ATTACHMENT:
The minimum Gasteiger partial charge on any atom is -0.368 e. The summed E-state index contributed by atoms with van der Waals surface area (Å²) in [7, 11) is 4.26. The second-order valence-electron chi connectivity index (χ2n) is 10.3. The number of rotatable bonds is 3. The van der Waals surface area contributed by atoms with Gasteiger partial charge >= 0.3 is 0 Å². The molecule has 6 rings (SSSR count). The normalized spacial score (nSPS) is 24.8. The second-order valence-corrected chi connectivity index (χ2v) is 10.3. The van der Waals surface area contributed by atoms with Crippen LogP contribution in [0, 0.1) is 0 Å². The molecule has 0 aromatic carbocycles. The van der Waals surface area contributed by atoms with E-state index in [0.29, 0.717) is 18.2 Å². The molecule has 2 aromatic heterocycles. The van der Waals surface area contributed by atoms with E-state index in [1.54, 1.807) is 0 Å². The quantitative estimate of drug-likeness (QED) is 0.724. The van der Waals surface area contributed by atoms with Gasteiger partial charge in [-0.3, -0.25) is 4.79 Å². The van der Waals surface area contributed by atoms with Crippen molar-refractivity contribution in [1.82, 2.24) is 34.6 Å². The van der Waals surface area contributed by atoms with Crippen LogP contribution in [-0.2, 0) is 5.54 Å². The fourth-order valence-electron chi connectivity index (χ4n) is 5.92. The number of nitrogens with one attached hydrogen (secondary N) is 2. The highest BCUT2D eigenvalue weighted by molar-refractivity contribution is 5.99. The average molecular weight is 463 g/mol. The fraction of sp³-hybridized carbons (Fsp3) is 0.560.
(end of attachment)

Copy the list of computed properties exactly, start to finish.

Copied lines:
The minimum Gasteiger partial charge on any atom is -0.368 e. The summed E-state index contributed by atoms with van der Waals surface area (Å²) in [7, 11) is 4.26. The second-order valence-electron chi connectivity index (χ2n) is 10.3. The number of rotatable bonds is 3. The van der Waals surface area contributed by atoms with Gasteiger partial charge >= 0.3 is 0 Å². The molecule has 6 rings (SSSR count). The normalized spacial score (nSPS) is 24.8. The second-order valence-corrected chi connectivity index (χ2v) is 10.3. The van der Waals surface area contributed by atoms with Crippen LogP contribution in [0, 0.1) is 0 Å². The molecule has 0 aromatic carbocycles. The van der Waals surface area contributed by atoms with E-state index in [0.29, 0.717) is 18.2 Å². The molecule has 2 aromatic heterocycles. The van der Waals surface area contributed by atoms with E-state index in [1.54, 1.807) is 0 Å². The quantitative estimate of drug-likeness (QED) is 0.724. The van der Waals surface area contributed by atoms with Gasteiger partial charge in [-0.3, -0.25) is 4.79 Å². The van der Waals surface area contributed by atoms with Crippen molar-refractivity contribution in [1.82, 2.24) is 34.6 Å². The van der Waals surface area contributed by atoms with Crippen LogP contribution in [-0.2, 0) is 5.54 Å². The fourth-order valence-electron chi connectivity index (χ4n) is 5.92. The number of nitrogens with one attached hydrogen (secondary N) is 2. The highest BCUT2D eigenvalue weighted by molar-refractivity contribution is 5.99. The average molecular weight is 463 g/mol. The fraction of sp³-hybridized carbons (Fsp3) is 0.560.